Forum for Science, Industry and Business

Sponsored by:     3M 
Search our Site:

 

Important new model shows how proteins find the right DNA sequences

17.03.2009
Researchers at Uppsala University and Harvard University have collaboratively developed a new theoretical model to explain how proteins can rapidly find specific DNA sequences, even though there are many obstacles in the way on the chromosomes. The findings are being published today in the scientific journal Nature Physics.

In living cells, DNA-binding proteins regulate the activity of various genes so that different cells carry out the right tasks at the right time. For this to work, the DNA-binding proteins need to find the right DNA site sufficiently quickly.

The research team behind the new study has previously succeeded in determining that it takes only a few minutes for an individual protein molecule to look through the millions of nearly identical binding alternatives and find the right place to bind.

This is nevertheless slower than what is predicted by the established theoretical model for how DNA-binding proteins find their way to the proper place by alternating between diffusing in the cell cytoplasm and along DNA strands.

"By also taking into consideration the fact that there are many obstacles in the way when proteins are to diffuse along DNA strands, we can now calculate more exactly how long it takes them to find their way," says Johan Elf, associate professor of molecular biotechnology at the Center for Bioinformatics.

Besides offering a more precise prediction regarding the time needed to find the right site on DNA, the new theoretical model explains why there is an optimal total concentration of DNA-binding proteins. If there were more, it would simply be impossible for them to find a binding place in a reasonable time, since the proteins would be in each other's way. If there were fewer it would go slower as well, since not enough proteins would be searching. Finally, the new model provides an explanation why so many DNA-binding proteins also bind auxiliary binding sites close to the regulatory site, thus forming DNA loops. It turns out that this can shorten the time to find the right sites.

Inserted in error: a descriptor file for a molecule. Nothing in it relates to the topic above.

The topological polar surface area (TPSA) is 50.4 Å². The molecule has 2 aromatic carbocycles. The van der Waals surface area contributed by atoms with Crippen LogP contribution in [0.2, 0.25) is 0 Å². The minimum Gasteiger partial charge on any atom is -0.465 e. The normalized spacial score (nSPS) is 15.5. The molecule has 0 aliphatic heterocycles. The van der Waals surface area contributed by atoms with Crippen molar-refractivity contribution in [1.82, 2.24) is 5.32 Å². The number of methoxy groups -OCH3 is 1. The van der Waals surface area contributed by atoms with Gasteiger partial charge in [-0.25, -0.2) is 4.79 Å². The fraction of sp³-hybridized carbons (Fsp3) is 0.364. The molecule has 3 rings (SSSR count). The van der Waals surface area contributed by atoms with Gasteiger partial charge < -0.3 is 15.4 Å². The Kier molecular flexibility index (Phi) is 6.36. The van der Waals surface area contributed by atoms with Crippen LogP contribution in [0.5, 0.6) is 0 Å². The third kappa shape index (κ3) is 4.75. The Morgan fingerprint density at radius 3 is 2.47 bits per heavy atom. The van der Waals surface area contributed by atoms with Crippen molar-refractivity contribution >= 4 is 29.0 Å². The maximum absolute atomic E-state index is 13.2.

"This more detailed understanding of gene regulation is important, since it can ultimately provide a better understanding of diseases that occur as a result of problems in the control functions of cells, such as in cancer" says Johan Elf.

Johan Elf | EurekAlert!
Further information:
http://www.uu.se

More articles from Life Sciences:

nachricht New technique unveils 'matrix' inside tissues and tumors
29.06.2017 | University of Copenhagen The Faculty of Health and Medical Sciences

nachricht Designed proteins to treat muscular dystrophy
29.06.2017 | Universität Basel

All articles from Life Sciences >>>

The most recent press releases about innovation >>>

Die letzten 5 Focus-News des innovations-reports im Überblick:

Im Focus: Making Waves

Computer scientists use wave packet theory to develop realistic, detailed water wave simulations in real time. Their results will be presented at this year’s SIGGRAPH conference.

Think about the last time you were at a lake, river, or the ocean. Remember the ripples of the water, the waves crashing against the rocks, the wake following...